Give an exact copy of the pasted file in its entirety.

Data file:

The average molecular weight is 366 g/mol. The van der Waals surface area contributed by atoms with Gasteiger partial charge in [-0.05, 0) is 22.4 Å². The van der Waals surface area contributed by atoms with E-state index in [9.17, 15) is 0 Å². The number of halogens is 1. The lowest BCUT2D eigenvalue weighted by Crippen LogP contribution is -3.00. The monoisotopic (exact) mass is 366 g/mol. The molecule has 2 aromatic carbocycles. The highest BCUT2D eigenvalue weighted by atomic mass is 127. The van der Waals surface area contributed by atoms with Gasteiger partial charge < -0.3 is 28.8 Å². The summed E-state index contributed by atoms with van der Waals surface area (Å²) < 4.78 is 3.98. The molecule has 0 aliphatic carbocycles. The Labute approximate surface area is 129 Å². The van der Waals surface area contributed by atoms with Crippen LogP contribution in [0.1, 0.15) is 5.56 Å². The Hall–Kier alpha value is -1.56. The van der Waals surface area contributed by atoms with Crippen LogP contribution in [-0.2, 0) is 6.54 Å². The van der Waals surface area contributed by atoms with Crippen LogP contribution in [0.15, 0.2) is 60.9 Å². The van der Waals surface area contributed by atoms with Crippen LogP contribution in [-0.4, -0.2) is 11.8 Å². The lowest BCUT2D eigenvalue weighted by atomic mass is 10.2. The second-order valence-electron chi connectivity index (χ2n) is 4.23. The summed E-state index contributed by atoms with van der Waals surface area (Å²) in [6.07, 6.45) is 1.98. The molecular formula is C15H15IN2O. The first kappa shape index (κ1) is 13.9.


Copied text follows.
The average molecular weight is 366 g/mol. The van der Waals surface area contributed by atoms with Gasteiger partial charge in [-0.05, 0) is 22.4 Å². The van der Waals surface area contributed by atoms with E-state index in [9.17, 15) is 0 Å². The number of halogens is 1. The lowest BCUT2D eigenvalue weighted by Crippen LogP contribution is -3.00. The monoisotopic (exact) mass is 366 g/mol. The molecule has 2 aromatic carbocycles. The highest BCUT2D eigenvalue weighted by atomic mass is 127. The van der Waals surface area contributed by atoms with Gasteiger partial charge < -0.3 is 28.8 Å². The summed E-state index contributed by atoms with van der Waals surface area (Å²) < 4.78 is 3.98. The molecule has 0 aliphatic carbocycles. The Labute approximate surface area is 129 Å². The van der Waals surface area contributed by atoms with Crippen LogP contribution in [0.1, 0.15) is 5.56 Å². The Hall–Kier alpha value is -1.56. The van der Waals surface area contributed by atoms with Crippen LogP contribution in [-0.2, 0) is 6.54 Å². The van der Waals surface area contributed by atoms with Crippen LogP contribution in [0.15, 0.2) is 60.9 Å². The van der Waals surface area contributed by atoms with Crippen LogP contribution in [-0.4, -0.2) is 11.8 Å². The lowest BCUT2D eigenvalue weighted by atomic mass is 10.2. The second-order valence-electron chi connectivity index (χ2n) is 4.23. The summed E-state index contributed by atoms with van der Waals surface area (Å²) in [6.07, 6.45) is 1.98. The molecular formula is C15H15IN2O. The first kappa shape index (κ1) is 13.9.